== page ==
The next camp has a refuge with a chef and we are so exhausted that when we hear turkey and mashed potatoes are on the menu we fork out an exorbitant amount of money instead of cooking more moody pasta. Geezer is so tired that he props his head up with his knife and fork to stop himself from falling face first into his mashed potato. I hate turkey but I am so hungry and in need of hot food that I eat it anyway.

We skulk back to our tent in the bitter cold, cursing the people that are staying in the warm refuge. We hop into our sleeping bags and within minutes hear rustling in the tent. Geezer is sent outside to inspect. Poking around in our backpacks is a rat (Geezer initially tells me it’s a mouse because I am bordering on hysterical). He hisses at it and it disappears – for about five minutes. We bring the food inside the tent but all night there is activity outside the tent and neither of us sleeps.

The next morning we pack up and Geezer finds the cask of wine empty with a hole nibbled in the side. The bastard rat has drunk the wine! Having lugged the wine for the past two days, Geezer is absolutely disgusted. We then notice that there is a hole in the side of the tent near where the food bag was. Days later we hear horror stories of people waking in the night to find rats crawling over their sleeping bags.

Day three and we set off again late. We are tired, cold, dirty, damp and feeling every muscle. We walk another 6km and arrive at camp three (Camp Italiano) at 3pm. We set up the tent, cook a late lunch and set off for the 15km hike ahead leaving our packs behind. While the sun sets quite late, we take torches thinking that it will be touch and go as to whether we make it back before dark.

The hike takes us much longer because half way up we witness a massive avalanche on the mountain next to us and stand there captivated for probably far too long. We eventually get to the lookout at the top and the view is breathtaking. There is a pink sky and we can see all the way down the valley from where we have hiked and are surrounded by giant rocky mountains and a glacier. It is just before sunset so unfortunately we can’t stay.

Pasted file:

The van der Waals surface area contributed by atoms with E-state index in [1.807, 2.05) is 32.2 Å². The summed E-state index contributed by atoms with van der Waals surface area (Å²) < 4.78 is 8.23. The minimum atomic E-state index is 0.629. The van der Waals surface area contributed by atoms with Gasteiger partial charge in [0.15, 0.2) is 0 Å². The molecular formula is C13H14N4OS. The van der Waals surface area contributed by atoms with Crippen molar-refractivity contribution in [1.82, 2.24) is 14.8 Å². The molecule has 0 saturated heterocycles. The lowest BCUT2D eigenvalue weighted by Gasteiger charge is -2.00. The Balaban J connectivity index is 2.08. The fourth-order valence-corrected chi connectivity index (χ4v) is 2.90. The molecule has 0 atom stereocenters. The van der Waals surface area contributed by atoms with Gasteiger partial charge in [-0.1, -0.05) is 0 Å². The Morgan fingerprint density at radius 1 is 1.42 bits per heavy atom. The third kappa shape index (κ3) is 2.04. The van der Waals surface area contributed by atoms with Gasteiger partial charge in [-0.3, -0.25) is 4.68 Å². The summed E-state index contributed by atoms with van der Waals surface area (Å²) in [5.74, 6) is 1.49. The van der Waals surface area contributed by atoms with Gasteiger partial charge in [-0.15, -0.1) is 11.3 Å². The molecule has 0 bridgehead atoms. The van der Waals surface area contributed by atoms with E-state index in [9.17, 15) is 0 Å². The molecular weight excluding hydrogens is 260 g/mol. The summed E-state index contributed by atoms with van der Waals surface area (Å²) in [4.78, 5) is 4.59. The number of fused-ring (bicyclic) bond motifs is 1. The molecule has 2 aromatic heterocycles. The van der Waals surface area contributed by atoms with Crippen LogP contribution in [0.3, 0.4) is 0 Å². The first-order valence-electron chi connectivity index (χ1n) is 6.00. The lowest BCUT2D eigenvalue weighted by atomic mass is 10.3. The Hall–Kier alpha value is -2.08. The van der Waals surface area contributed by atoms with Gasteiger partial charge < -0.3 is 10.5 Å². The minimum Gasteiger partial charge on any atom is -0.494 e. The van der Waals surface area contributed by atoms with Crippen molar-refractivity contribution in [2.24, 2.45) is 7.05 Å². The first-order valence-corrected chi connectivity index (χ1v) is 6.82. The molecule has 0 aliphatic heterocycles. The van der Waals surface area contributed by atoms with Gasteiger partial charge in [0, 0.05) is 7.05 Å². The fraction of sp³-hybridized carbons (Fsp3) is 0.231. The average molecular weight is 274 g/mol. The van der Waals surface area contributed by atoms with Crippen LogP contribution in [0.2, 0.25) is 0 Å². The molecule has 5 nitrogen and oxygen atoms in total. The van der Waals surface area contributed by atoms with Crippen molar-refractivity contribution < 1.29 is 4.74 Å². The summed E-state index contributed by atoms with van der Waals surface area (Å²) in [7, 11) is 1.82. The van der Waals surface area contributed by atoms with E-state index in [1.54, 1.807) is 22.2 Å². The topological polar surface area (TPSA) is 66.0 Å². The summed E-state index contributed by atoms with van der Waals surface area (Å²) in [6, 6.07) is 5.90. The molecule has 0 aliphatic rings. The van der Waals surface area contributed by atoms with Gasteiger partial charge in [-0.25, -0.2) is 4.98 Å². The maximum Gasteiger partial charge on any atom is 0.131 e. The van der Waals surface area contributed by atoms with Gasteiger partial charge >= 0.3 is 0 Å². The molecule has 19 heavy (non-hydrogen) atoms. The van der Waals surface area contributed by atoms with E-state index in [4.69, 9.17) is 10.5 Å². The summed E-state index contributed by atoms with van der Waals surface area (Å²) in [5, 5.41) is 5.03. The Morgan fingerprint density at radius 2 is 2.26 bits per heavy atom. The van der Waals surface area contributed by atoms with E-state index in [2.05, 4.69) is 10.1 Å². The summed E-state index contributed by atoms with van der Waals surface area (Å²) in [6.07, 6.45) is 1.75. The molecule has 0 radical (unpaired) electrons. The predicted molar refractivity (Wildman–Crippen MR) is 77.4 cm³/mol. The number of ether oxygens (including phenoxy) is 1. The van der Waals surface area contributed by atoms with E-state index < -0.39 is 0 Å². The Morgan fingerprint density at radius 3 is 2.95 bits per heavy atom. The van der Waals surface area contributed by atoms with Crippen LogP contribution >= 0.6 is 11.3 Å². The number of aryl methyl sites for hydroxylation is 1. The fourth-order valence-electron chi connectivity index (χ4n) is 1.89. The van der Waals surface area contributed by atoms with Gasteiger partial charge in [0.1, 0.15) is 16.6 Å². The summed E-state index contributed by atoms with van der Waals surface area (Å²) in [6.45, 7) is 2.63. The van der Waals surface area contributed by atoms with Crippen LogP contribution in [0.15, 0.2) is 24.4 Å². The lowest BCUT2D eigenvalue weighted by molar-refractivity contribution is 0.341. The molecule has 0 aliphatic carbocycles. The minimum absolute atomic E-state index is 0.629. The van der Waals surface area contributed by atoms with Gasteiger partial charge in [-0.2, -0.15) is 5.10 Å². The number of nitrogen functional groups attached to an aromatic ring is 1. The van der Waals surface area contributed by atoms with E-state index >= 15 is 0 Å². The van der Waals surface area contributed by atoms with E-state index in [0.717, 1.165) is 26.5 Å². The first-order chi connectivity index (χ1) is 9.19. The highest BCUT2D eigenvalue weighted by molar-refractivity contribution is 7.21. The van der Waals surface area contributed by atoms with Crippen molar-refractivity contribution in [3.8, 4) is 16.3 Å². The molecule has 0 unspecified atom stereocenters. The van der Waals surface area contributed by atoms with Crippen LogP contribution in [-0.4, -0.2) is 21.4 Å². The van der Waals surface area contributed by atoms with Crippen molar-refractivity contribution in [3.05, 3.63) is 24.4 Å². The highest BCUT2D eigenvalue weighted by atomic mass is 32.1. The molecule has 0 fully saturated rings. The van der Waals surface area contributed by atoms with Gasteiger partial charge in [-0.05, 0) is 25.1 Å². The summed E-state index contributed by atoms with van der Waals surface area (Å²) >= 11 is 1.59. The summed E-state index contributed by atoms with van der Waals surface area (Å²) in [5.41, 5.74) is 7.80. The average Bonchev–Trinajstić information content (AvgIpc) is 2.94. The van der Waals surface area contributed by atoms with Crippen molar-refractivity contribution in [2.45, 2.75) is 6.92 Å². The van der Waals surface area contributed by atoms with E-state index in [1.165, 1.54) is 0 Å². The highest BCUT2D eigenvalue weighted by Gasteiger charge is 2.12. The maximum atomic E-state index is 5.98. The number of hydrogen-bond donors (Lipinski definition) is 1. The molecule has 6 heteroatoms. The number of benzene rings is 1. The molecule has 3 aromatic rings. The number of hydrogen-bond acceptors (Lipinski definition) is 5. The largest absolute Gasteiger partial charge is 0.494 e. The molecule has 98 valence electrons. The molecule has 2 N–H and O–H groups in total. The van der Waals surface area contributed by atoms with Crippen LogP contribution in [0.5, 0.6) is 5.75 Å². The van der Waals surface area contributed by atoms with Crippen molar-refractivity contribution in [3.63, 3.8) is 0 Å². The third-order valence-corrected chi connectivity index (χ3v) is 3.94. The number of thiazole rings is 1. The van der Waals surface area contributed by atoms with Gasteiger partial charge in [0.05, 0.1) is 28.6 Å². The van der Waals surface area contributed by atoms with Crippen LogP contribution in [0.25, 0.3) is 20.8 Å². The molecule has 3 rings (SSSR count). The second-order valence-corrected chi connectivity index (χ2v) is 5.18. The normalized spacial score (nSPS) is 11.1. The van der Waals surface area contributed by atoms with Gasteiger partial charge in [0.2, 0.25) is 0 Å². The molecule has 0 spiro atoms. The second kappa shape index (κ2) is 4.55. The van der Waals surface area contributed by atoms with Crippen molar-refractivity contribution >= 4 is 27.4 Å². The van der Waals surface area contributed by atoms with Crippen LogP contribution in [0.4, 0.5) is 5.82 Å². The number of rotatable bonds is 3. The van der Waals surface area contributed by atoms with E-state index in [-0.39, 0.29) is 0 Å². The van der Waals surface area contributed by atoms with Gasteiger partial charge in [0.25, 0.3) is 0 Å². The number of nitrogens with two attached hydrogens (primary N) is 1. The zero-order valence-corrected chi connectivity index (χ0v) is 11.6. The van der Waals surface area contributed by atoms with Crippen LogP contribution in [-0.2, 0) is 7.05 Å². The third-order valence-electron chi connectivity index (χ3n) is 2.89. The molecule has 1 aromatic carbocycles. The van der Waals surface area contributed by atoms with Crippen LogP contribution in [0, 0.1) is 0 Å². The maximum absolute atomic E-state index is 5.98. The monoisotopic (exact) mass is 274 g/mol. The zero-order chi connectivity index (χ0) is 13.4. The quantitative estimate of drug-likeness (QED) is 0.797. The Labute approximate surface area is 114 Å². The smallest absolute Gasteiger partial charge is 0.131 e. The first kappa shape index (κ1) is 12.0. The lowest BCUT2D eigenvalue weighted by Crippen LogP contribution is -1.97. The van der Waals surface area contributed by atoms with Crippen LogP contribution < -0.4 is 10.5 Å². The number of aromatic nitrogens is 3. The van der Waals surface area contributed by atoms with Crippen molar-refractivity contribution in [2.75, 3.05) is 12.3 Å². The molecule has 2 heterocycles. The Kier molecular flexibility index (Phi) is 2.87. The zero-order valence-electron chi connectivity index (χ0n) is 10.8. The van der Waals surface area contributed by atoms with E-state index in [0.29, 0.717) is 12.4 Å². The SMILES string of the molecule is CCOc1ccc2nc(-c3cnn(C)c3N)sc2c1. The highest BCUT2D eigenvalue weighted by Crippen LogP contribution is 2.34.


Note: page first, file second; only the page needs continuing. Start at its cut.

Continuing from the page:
By this stage it’s 730pm, the sun is setting fast and we have a 7.5km walk back to the camp. We practically run through a forest trying to beat the dark. But the sun sets and pretty soon we find ourselves walking in the dark. On the way up we had crossed rivers and scrambled over massive boulders marked by pink ribbons. The trail is fairly well marked but in the dark it’s a different story and a couple of times we lose our way. We are both nervous and comfort ourselves every time we find a marker yelling out in wobbly voices... found one! Pink ribbon over here!

When we know we have found our way back, we sit down in the dark and drink the rest of our hot tea. It’s only then we look up and see the mountains and glacier lit up by an almost full moon and the stars are out. The view from there is fabulous.

We arrive at the camp, spending what feels like ages looking for our tent and huddle in for another freezing night.

So far the weather has been terrific which is unusual in this park but today we wake up to rain. We are in agony from carrying our packs and the two hour ‘easy’ walk takes forever. We arrive at the bottom of the ‘W’ where the homeward bound ferry leaves from. We have one more afternoon hike but the weather is closing in and there is little chance of seeing the glacier at the top so we decide to jump on the ferry home – absolutely stuffed.

Was it worth the pain? Well I think so. And we lived to tell the tale.